High visibility gear and clothing is made of fluorescent colors with added reflective tape or designs. To best be seen in all conditions - during the day, at dusk and at night - you should be wearing both fluorescent and reflective items.
Wear something fluorescent to be most visible during the daytime. Fluorescent materials appear bright during the day and even brighter near dusk, but are less effective for nighttime use.
It has to do with optics theory and physics, but fluorescent colors look really bright because of the way they absorb and emit different kinds of light. Lots of colors can be fluorescent but the yellow and orange clothing worn by road crews and emergency personnel as well as some green and pink colors are the most popular and effective.
During the daylight hours the sun’s ultraviolet rays react with the fluorescent colors to make them appear to glow, or fluoresce, and this effect is even stronger in poor light conditions such as in rain, fog or toward dusk, which are typical Portland winter conditions.
Wear something reflective to be the most visible at nighttime. After dark, the light from sources like car headlights bounces off reflective materials, actually making them glow, and reflects at least some of that light back to the source.
Since reflective materials work at night by bouncing back the light from a source, to work properly it needs to be dark and there must be a light source such as car headlights. These materials are not so effective during the daytime.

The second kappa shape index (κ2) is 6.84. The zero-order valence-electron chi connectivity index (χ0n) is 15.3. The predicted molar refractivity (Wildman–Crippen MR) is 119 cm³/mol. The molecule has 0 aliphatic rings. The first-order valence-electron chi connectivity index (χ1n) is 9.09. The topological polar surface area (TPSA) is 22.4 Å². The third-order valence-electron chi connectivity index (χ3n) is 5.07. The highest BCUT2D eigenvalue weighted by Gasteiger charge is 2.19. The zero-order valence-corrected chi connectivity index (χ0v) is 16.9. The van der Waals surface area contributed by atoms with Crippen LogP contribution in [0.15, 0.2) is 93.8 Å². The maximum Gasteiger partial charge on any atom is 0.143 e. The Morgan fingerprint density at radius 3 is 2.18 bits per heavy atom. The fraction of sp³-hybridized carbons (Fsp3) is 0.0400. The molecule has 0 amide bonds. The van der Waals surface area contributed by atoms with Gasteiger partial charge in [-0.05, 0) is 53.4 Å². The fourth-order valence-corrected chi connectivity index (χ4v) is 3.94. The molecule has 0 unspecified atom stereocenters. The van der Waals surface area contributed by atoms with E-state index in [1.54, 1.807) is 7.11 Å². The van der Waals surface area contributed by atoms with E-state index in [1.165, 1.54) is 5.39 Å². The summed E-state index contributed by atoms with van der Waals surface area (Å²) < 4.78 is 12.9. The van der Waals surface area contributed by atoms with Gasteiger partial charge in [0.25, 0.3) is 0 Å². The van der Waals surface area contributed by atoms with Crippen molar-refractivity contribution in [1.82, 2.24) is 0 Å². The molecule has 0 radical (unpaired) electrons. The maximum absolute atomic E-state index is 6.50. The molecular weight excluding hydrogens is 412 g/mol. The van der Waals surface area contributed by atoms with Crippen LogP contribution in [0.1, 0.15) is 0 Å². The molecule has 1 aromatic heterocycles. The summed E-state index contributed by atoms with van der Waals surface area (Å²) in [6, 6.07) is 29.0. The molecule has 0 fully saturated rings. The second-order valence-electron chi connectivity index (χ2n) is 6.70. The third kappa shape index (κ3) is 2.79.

Not all reflective materials are created the same, however. Some technology scatters the reflective light with only some of the light being directed back to drivers. Retro-reflective materials are designed to bounce most of the light back to its source rather than scattering it. The light from a driver’s headlights will go straight back to the driver allowing them to see the retro-reflective material, and thus the pedestrian or bicyclist wearing it, extremely well.
Up Your Visibility Game
What can you do if you don’t want to buy all new outerwear? If your rain gear is dark colored or even black, it’s a good idea to wear or carry something fluorescent on rainy days. Think a bright orange or yellow umbrella or even a safety sash or vest.
You can also add reflective tape to your regular clothing to be more visible at night. Reflective tapes and sew-on materials can be purchased online, at some craft or fabric stores, hardware stores, safety supply stores such as Sanderson’s Safety Supply, and even auto supply stores and bike shops.
The best place to add strips of reflective materials are around the joints or moving parts of the human form. Adding reflective bits of material to the ankles, knees, elbows and wrists will help the driver recognize you as a person on the move and send the message that they need to slow down. The main thing to remember is: Fluorescent for day, Reflective for night.